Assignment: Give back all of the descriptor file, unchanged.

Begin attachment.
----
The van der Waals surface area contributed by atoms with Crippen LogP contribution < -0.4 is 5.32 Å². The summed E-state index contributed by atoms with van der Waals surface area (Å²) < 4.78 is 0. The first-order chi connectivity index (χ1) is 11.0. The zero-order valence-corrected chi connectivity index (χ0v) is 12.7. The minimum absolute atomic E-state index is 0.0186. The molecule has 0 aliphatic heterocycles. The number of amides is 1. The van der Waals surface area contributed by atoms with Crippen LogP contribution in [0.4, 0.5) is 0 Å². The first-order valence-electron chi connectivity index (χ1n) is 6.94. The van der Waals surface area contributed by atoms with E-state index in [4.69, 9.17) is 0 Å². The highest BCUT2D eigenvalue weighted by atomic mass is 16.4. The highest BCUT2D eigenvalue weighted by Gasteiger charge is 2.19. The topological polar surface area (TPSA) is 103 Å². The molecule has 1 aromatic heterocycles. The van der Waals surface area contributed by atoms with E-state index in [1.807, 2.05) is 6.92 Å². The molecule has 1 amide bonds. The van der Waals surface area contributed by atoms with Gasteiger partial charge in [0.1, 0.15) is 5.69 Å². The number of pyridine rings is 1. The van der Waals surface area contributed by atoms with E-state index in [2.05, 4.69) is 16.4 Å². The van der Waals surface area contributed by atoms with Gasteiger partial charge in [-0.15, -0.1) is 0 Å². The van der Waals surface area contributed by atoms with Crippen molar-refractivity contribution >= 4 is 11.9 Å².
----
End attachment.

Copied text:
The van der Waals surface area contributed by atoms with Crippen LogP contribution < -0.4 is 5.32 Å². The summed E-state index contributed by atoms with van der Waals surface area (Å²) < 4.78 is 0. The first-order chi connectivity index (χ1) is 11.0. The zero-order valence-corrected chi connectivity index (χ0v) is 12.7. The minimum absolute atomic E-state index is 0.0186. The molecule has 0 aliphatic heterocycles. The number of amides is 1. The van der Waals surface area contributed by atoms with Crippen LogP contribution in [0.4, 0.5) is 0 Å². The first-order valence-electron chi connectivity index (χ1n) is 6.94. The van der Waals surface area contributed by atoms with E-state index in [4.69, 9.17) is 0 Å². The highest BCUT2D eigenvalue weighted by atomic mass is 16.4. The highest BCUT2D eigenvalue weighted by Gasteiger charge is 2.19. The topological polar surface area (TPSA) is 103 Å². The molecule has 1 aromatic heterocycles. The van der Waals surface area contributed by atoms with E-state index in [1.807, 2.05) is 6.92 Å². The molecule has 1 amide bonds. The van der Waals surface area contributed by atoms with Gasteiger partial charge in [0.1, 0.15) is 5.69 Å². The number of pyridine rings is 1. The van der Waals surface area contributed by atoms with E-state index in [2.05, 4.69) is 16.4 Å². The van der Waals surface area contributed by atoms with Gasteiger partial charge in [-0.15, -0.1) is 0 Å². The van der Waals surface area contributed by atoms with Crippen molar-refractivity contribution >= 4 is 11.9 Å².